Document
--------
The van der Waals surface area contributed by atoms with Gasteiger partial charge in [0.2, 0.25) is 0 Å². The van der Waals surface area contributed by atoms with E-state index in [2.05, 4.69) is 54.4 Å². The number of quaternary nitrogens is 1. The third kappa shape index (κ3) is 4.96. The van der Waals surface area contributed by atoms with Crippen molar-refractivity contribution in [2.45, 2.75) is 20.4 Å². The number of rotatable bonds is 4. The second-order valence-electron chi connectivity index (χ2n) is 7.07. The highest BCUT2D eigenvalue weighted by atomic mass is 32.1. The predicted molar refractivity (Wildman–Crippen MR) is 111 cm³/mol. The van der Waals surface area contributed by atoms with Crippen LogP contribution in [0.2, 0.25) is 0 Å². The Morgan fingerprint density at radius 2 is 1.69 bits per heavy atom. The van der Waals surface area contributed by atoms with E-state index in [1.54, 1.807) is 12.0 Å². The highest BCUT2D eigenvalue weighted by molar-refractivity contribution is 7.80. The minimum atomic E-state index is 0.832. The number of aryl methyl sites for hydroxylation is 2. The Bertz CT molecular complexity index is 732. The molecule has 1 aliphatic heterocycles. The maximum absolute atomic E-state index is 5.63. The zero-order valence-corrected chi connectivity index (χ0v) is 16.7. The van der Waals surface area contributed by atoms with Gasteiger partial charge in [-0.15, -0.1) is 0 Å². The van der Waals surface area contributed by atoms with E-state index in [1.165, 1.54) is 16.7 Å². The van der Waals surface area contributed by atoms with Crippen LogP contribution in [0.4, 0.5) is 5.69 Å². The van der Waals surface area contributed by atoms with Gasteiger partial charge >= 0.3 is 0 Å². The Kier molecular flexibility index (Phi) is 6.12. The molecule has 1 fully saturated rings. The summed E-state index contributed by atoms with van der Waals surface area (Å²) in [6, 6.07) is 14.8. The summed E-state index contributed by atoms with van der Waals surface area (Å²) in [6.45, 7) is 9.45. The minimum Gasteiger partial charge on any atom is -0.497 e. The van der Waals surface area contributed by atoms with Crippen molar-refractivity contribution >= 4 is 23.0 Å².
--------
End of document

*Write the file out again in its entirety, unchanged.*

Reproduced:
The van der Waals surface area contributed by atoms with Gasteiger partial charge in [0.2, 0.25) is 0 Å². The van der Waals surface area contributed by atoms with E-state index in [2.05, 4.69) is 54.4 Å². The number of quaternary nitrogens is 1. The third kappa shape index (κ3) is 4.96. The van der Waals surface area contributed by atoms with Crippen molar-refractivity contribution in [2.45, 2.75) is 20.4 Å². The number of rotatable bonds is 4. The second-order valence-electron chi connectivity index (χ2n) is 7.07. The highest BCUT2D eigenvalue weighted by atomic mass is 32.1. The predicted molar refractivity (Wildman–Crippen MR) is 111 cm³/mol. The van der Waals surface area contributed by atoms with Crippen LogP contribution in [0.2, 0.25) is 0 Å². The Morgan fingerprint density at radius 2 is 1.69 bits per heavy atom. The van der Waals surface area contributed by atoms with E-state index in [1.54, 1.807) is 12.0 Å². The highest BCUT2D eigenvalue weighted by molar-refractivity contribution is 7.80. The minimum atomic E-state index is 0.832. The number of aryl methyl sites for hydroxylation is 2. The Bertz CT molecular complexity index is 732. The molecule has 1 aliphatic heterocycles. The maximum absolute atomic E-state index is 5.63. The zero-order valence-corrected chi connectivity index (χ0v) is 16.7. The van der Waals surface area contributed by atoms with Gasteiger partial charge in [-0.15, -0.1) is 0 Å². The van der Waals surface area contributed by atoms with E-state index in [1.165, 1.54) is 16.7 Å². The van der Waals surface area contributed by atoms with Crippen LogP contribution in [0.4, 0.5) is 5.69 Å². The van der Waals surface area contributed by atoms with Gasteiger partial charge >= 0.3 is 0 Å². The Kier molecular flexibility index (Phi) is 6.12. The molecule has 1 fully saturated rings. The summed E-state index contributed by atoms with van der Waals surface area (Å²) in [6, 6.07) is 14.8. The summed E-state index contributed by atoms with van der Waals surface area (Å²) in [6.45, 7) is 9.45. The minimum Gasteiger partial charge on any atom is -0.497 e. The van der Waals surface area contributed by atoms with Crippen molar-refractivity contribution >= 4 is 23.0 Å².